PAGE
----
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  • FIRST POST
    • FIRSTTIMER
    • By FIRSTTIMER 15th Apr 18, 5:31 PM
    • 359Posts
    • 61Thanks
    FIRSTTIMER
    Is it worth cycling a two year fix at 80% LTV
    • #1
    • 15th Apr 18, 5:31 PM
    Is it worth cycling a two year fix at 80% LTV 15th Apr 18 at 5:31 PM
    Hi,


    I am wondering whether to continue to keep doing two year fixes with my mortgage given rate rises or take out a 5yr plan.


    I will no doubt dropt LTV every two years at 5% (currently 80%) thus get a better rate then fix maybe for long term. I don't want to fix for five years at 80% LTV then miss out on say 65-70% LTV maybe at year 4/5 of the fix due to price rises and overpayments.....thoughts? What is the best option? #crystalball


    Only a small mtg circa 140k ish
Page 1
    • ACG
    • By ACG 15th Apr 18, 6:08 PM
    • 17,320 Posts
    • 9,180 Thanks
    ACG
    • #2
    • 15th Apr 18, 6:08 PM
    • #2
    • 15th Apr 18, 6:08 PM
    5 year fixed rates are quite competitive at the minute compared to 2 year fixes. So you may miss out on LTV reductions, but it may still end up being better in the long term.

    I sent a customer 3 figures on friday - lower LTV than yours but this just shows the difference:
    2 year fix - 1.99% - 590
    3 year fix - 2.04% - 592
    5 year fix - 2.14% - 598

    So for the sake of 96 a year for the first 2 years, they are protected against rate rises.

    As it happens they opted for a 3 year fix as they plan on moving in 4-5 years so they would prefer to not be tied in when the time comes. But it is really just a case of doing the sums and seeing which works for you.
    I am a Mortgage Adviser
    You should note that this site doesn't check my status as a mortgage adviser, so you need to take my word for it. This signature is here as I follow MSE's Mortgage Adviser Code of Conduct. Any posts on here are for information and discussion purposes only and shouldn't be seen as financial advice.
    • getmore4less
    • By getmore4less 15th Apr 18, 6:10 PM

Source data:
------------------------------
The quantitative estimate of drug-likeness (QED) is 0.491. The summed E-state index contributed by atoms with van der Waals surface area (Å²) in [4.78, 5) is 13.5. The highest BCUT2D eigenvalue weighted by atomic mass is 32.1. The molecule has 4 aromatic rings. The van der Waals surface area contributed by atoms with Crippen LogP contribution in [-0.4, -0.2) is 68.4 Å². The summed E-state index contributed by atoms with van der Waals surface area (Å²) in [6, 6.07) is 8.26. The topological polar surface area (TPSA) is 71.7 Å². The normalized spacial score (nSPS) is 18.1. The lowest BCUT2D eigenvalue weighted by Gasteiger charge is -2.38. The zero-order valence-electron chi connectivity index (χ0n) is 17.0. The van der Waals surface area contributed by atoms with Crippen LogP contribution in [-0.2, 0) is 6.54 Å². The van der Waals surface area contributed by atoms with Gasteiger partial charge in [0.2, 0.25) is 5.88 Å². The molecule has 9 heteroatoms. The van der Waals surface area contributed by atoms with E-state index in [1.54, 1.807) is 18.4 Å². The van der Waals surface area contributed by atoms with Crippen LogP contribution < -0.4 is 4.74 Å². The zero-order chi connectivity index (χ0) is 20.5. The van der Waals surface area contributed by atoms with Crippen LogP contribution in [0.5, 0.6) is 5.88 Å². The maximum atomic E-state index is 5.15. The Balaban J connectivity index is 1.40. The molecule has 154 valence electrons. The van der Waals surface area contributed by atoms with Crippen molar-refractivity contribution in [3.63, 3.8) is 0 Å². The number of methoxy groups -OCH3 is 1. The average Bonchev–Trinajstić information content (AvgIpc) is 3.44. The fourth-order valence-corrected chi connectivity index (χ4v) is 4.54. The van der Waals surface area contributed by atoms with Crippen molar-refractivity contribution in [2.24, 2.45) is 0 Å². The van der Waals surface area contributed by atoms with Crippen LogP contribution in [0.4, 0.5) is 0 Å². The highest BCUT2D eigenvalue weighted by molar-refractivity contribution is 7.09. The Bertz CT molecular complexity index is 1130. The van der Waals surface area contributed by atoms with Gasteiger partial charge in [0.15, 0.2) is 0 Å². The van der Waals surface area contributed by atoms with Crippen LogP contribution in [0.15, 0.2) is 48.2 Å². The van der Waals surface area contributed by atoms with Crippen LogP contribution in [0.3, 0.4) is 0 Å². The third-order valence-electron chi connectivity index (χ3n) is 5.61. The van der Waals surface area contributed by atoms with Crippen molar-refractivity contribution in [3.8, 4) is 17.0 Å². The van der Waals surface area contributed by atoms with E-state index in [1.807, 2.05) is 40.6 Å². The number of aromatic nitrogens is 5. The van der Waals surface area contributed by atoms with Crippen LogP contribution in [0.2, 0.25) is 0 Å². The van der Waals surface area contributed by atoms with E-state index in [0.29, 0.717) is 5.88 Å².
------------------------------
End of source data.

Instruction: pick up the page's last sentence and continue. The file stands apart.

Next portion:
• 32,686 Posts
    • 19,670 Thanks
    getmore4less
    • #3
    • 15th Apr 18, 6:10 PM
    • #3
    • 15th Apr 18, 6:10 PM
    You need to look at the predicted reduction in rates due to improving LTV

    you can then crunch the numbers for 2 year options against a 5 year and see what rate rises will make you worse off.


    different lenders have different sweet spots where the next reduction for LYV is small/zero
    Last edited by getmore4less; 15-04-2018 at 6:13 PM.
    • Thrugelmir
    • By Thrugelmir 15th Apr 18, 6:16 PM
    • 59,500 Posts
    • 52,807 Thanks
    Thrugelmir
    • #4
    • 15th Apr 18, 6:16 PM
    • #4
    • 15th Apr 18, 6:16 PM
    Only a small mtg circa 140k ish
    Originally posted by FIRSTTIMER
    Large enough to be impacted by rising interest rates.
    Financial disasters happen when the last person who can remember what went wrong last time has left the building.
    • getmore4less
    • By getmore4less 15th Apr 18, 7:24 PM
    • 32,686 Posts
    • 19,670 Thanks
    getmore4less
    • #5
    • 15th Apr 18, 7:24 PM
    • #5
    • 15th Apr 18, 7:24 PM
    Don't forget a lower rate pays the debt off faster even though the payment is lower.
    • FIRSTTIMER
    • By FIRSTTIMER 15th Apr 18, 9:29 PM
    • 359 Posts
    • 61 Thanks
    FIRSTTIMER
    • #6
    • 15th Apr 18, 9:29 PM
    • #6
    • 15th Apr 18, 9:29 PM
    Interesting - thanks for all this advice. I am looking at fixing with possibly 3/4 years max. I also may want to move/transition to buy to let in the future on this house.
    HSBC and Tesco 3 yr deals look good for me.
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